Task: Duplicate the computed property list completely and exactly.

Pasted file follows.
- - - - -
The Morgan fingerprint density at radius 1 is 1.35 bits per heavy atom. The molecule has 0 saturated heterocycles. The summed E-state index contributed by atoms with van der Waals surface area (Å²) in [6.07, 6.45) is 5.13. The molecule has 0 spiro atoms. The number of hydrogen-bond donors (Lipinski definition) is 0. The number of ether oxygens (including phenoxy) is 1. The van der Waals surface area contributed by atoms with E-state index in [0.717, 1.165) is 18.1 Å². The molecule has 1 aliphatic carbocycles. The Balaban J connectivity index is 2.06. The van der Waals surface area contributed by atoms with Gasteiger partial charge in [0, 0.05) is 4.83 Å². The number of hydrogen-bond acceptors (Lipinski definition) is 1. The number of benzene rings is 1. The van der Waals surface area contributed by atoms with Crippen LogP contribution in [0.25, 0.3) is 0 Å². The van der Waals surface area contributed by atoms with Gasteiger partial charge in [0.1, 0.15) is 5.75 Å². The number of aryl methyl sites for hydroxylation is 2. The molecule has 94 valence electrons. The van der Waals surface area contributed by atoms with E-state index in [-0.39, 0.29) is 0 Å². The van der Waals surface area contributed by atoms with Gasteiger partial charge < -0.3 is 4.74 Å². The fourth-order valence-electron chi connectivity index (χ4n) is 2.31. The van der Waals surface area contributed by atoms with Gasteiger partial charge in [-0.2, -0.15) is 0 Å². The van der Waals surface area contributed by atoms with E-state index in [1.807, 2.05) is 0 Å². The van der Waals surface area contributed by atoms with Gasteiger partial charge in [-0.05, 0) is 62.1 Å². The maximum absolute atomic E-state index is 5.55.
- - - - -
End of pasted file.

The Morgan fingerprint density at radius 1 is 1.35 bits per heavy atom. The molecule has 0 saturated heterocycles. The summed E-state index contributed by atoms with van der Waals surface area (Å²) in [6.07, 6.45) is 5.13. The molecule has 0 spiro atoms. The number of hydrogen-bond donors (Lipinski definition) is 0. The number of ether oxygens (including phenoxy) is 1. The van der Waals surface area contributed by atoms with E-state index in [0.717, 1.165) is 18.1 Å². The molecule has 1 aliphatic carbocycles. The Balaban J connectivity index is 2.06. The van der Waals surface area contributed by atoms with Gasteiger partial charge in [0, 0.05) is 4.83 Å². The number of hydrogen-bond acceptors (Lipinski definition) is 1. The number of benzene rings is 1. The van der Waals surface area contributed by atoms with Crippen LogP contribution in [0.25, 0.3) is 0 Å². The van der Waals surface area contributed by atoms with Gasteiger partial charge in [0.1, 0.15) is 5.75 Å². The number of aryl methyl sites for hydroxylation is 2. The molecule has 94 valence electrons. The van der Waals surface area contributed by atoms with E-state index in [-0.39, 0.29) is 0 Å². The van der Waals surface area contributed by atoms with Gasteiger partial charge < -0.3 is 4.74 Å². The fourth-order valence-electron chi connectivity index (χ4n) is 2.31. The van der Waals surface area contributed by atoms with Gasteiger partial charge in [-0.2, -0.15) is 0 Å². The van der Waals surface area contributed by atoms with E-state index in [1.807, 2.05) is 0 Å². The van der Waals surface area contributed by atoms with Gasteiger partial charge in [-0.05, 0) is 62.1 Å². The maximum absolute atomic E-state index is 5.55.